KJ: Pull My Daisy is the best of them. The others are execrable. Al Leslie. That you couldn’t think of him will figure into Millennium’s disaster. So, Leslie had a film program—sort of an underground or individual artist program of screenings happening at the church. He had a going painting career at the time and didn’t want to bother with the kind of demands this thing could make. And I explained the Millennium idea, coming from this experience with Vanderbeek.
DP: So the original Millennium idea was to put in editing tables for people to use.
KJ: More than that. A kind of university of the streets. Screenings, teachings, you know, and equipment, free.
DP: And you were planning on showing both new and old work?
KJ: Well, to see what independent filmmakers were doing. It could be old, new, whatever. The people could be, you know, anybody. Punks and old-timers. But Leslie and I had a personal relationship—we were friends. And I hope that did not influence the decision, which was to hire me to do this thing. And then they hired somebody else, who had made a very good film, Stanton Kaye, K-a-y-e.
DP: What’s the film?
KJ: George, gay-org. The German pronunciation of George. That’s all he had shown but it was smart, influenced by the French new wave. And he was hired as my assistant, and was very unhappy. He wanted the main gig, you know. And he didn’t like my idea. He said it’ll just be a lot of hobbyists, where he’d use the money to direct a film using local talent. And that would be the program.
DP: Like a stimulus package.
KJ: He would use it as his grant to direct the work using young people from the area. And from the beginning—we had this thing for, I can’t remember, half year or whatever, seven or eight months— he actively undermined me. He was hostile. The whole idea, the idea of assisting me, of actually doing something I asked for, forget it. So I had an assistant I had to watch out for. The place we were given was where Anthology is now, the old courthouse, though not mentioned in Anthology’s history of the building.
DP: It’s mentioned in your book [Optic Antics: The Cinema of Ken Jacobs].
KJ: I mention it. But I thought it a terrible disservice to give the impression that the building had gone from the police to them. The building had been abandoned for years when we entered. Down below was a jail, holding cells. Bars. Blood and shit on the wall. Blood and shit on the walls! How do you get blood and shit on the walls that had to be scraped off? The police of New York were literally beating the shit out of people.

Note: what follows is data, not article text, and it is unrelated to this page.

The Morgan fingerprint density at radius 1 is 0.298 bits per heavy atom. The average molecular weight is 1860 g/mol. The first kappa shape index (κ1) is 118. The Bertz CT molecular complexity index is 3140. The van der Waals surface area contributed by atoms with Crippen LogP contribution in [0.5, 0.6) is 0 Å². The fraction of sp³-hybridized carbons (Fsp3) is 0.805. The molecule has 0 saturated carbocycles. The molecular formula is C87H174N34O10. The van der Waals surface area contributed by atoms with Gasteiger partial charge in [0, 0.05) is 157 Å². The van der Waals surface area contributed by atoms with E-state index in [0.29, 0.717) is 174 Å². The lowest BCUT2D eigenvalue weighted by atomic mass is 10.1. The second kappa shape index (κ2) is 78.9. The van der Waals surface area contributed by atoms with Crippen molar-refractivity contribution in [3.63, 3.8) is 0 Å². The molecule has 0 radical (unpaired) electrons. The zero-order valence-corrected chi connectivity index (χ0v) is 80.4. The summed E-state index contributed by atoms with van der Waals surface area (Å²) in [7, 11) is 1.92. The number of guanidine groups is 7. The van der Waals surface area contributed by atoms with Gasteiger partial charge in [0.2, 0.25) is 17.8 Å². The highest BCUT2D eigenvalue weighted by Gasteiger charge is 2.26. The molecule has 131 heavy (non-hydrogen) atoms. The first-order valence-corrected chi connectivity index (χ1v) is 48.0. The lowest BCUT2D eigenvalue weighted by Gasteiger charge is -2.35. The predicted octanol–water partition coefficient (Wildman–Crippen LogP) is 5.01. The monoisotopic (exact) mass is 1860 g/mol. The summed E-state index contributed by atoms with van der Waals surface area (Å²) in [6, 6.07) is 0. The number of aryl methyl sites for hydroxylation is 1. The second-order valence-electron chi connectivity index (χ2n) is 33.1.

DP: What year was this?
KJ: ’66, ’67.
DP: Are you calling it Millennium at this point?
KJ: Yeah. I called it Millennium because I thought it was such an outlandish movement toward the great change. Though it was certainly not religious.
DP: But it was utopian.
KJ: Utopian, yeah. There were times I thought more people should be around, involved, but by and large it was actually a very big thing. The holding cells were turned into editing rooms that people could lock to keep safe.
DP: And this is the first time you’d be teaching a class—or you had taught an art class in Brooklyn, right?
KJ: Yes, I’d taught for years. Painting.
DP: But now you’re teaching filmmaking.
KJ: Yeah, basic filmmaking. I hardly know more today other than basic filmmaking. But classes were good, and students cared about them very much. They only had to give an address to join, which no one was going to check up on, and they could walk out the same day with a Nagra tape recorder given to us by Shirley Clarke. It was like a Rolls Royce. We were very trusting, in the mood of the day. And in fact hardly anything was stolen. Millennium has the Nagra to this day. And it works.
DP: Do you remember some of the films you showed?
KJ: Well we showed student works, there were like evenings that were just bring what you wish and we’ll show it, and we’ll talk about it. And from the beginning, I felt it my obligation to be very candid. So…I got a rep as a tough guy, without meaning to be, but I said what I thought. The first public screening we had was Peter Kubelka. Stan had seen his work in Europe -Brakhage, and thought it was great. Jonas wrote an article about it and when Peter came, we arranged to screen his work at the church. And, unfortunately, I gave the setting-it-up to Stanton Kaye, who hung the screen in front of a statue. The screen leaned against the statue and took its shape.